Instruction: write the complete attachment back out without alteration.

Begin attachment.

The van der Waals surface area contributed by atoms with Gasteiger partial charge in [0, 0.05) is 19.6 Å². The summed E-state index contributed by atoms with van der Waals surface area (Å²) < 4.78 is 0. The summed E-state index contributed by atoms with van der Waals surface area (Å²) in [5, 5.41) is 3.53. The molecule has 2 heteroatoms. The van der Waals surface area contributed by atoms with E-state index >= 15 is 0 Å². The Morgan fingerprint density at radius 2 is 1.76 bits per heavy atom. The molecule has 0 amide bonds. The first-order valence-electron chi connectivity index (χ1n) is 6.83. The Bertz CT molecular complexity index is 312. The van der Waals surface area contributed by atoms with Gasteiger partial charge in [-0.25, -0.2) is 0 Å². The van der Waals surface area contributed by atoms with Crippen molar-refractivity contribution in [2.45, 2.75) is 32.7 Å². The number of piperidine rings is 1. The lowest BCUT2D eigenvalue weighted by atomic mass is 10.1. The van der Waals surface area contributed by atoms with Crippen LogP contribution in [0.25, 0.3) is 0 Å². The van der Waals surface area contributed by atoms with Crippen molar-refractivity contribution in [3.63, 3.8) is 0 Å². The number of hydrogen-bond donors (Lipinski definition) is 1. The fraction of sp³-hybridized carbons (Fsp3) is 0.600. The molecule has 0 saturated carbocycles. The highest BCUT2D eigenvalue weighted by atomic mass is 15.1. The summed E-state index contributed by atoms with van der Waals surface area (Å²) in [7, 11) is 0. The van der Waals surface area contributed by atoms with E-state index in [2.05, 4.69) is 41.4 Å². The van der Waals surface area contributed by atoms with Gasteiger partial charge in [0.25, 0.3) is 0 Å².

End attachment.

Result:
The van der Waals surface area contributed by atoms with Gasteiger partial charge in [0, 0.05) is 19.6 Å². The summed E-state index contributed by atoms with van der Waals surface area (Å²) < 4.78 is 0. The summed E-state index contributed by atoms with van der Waals surface area (Å²) in [5, 5.41) is 3.53. The molecule has 2 heteroatoms. The van der Waals surface area contributed by atoms with E-state index >= 15 is 0 Å². The Morgan fingerprint density at radius 2 is 1.76 bits per heavy atom. The molecule has 0 amide bonds. The first-order valence-electron chi connectivity index (χ1n) is 6.83. The Bertz CT molecular complexity index is 312. The van der Waals surface area contributed by atoms with Gasteiger partial charge in [-0.25, -0.2) is 0 Å². The van der Waals surface area contributed by atoms with Crippen molar-refractivity contribution in [2.45, 2.75) is 32.7 Å². The number of piperidine rings is 1. The lowest BCUT2D eigenvalue weighted by atomic mass is 10.1. The van der Waals surface area contributed by atoms with Crippen LogP contribution in [0.25, 0.3) is 0 Å². The van der Waals surface area contributed by atoms with Crippen molar-refractivity contribution in [3.63, 3.8) is 0 Å². The number of hydrogen-bond donors (Lipinski definition) is 1. The fraction of sp³-hybridized carbons (Fsp3) is 0.600. The molecule has 0 saturated carbocycles. The highest BCUT2D eigenvalue weighted by atomic mass is 15.1. The summed E-state index contributed by atoms with van der Waals surface area (Å²) in [7, 11) is 0. The van der Waals surface area contributed by atoms with E-state index in [2.05, 4.69) is 41.4 Å². The van der Waals surface area contributed by atoms with Gasteiger partial charge in [0.25, 0.3) is 0 Å².